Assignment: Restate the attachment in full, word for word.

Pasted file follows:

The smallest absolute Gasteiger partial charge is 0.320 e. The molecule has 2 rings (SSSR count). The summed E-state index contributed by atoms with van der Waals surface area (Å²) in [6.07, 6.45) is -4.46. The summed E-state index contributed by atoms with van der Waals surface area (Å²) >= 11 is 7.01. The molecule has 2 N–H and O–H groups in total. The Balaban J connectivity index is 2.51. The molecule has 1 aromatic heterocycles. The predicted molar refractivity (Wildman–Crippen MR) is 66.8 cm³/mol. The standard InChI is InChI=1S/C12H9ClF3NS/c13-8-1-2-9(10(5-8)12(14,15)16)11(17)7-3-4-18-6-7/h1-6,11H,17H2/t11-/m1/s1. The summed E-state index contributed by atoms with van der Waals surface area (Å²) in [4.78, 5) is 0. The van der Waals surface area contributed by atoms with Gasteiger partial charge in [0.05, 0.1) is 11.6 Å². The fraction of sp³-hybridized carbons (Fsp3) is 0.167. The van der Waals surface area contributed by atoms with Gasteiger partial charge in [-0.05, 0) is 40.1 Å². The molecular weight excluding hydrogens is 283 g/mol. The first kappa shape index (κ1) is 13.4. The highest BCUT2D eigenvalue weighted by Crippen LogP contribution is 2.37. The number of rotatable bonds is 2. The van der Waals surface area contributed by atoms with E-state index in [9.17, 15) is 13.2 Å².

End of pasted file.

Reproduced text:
The smallest absolute Gasteiger partial charge is 0.320 e. The molecule has 2 rings (SSSR count). The summed E-state index contributed by atoms with van der Waals surface area (Å²) in [6.07, 6.45) is -4.46. The summed E-state index contributed by atoms with van der Waals surface area (Å²) >= 11 is 7.01. The molecule has 2 N–H and O–H groups in total. The Balaban J connectivity index is 2.51. The molecule has 1 aromatic heterocycles. The predicted molar refractivity (Wildman–Crippen MR) is 66.8 cm³/mol. The standard InChI is InChI=1S/C12H9ClF3NS/c13-8-1-2-9(10(5-8)12(14,15)16)11(17)7-3-4-18-6-7/h1-6,11H,17H2/t11-/m1/s1. The summed E-state index contributed by atoms with van der Waals surface area (Å²) in [4.78, 5) is 0. The van der Waals surface area contributed by atoms with Gasteiger partial charge in [0.05, 0.1) is 11.6 Å². The fraction of sp³-hybridized carbons (Fsp3) is 0.167. The van der Waals surface area contributed by atoms with Gasteiger partial charge in [-0.05, 0) is 40.1 Å². The molecular weight excluding hydrogens is 283 g/mol. The first kappa shape index (κ1) is 13.4. The highest BCUT2D eigenvalue weighted by Crippen LogP contribution is 2.37. The number of rotatable bonds is 2. The van der Waals surface area contributed by atoms with E-state index in [9.17, 15) is 13.2 Å².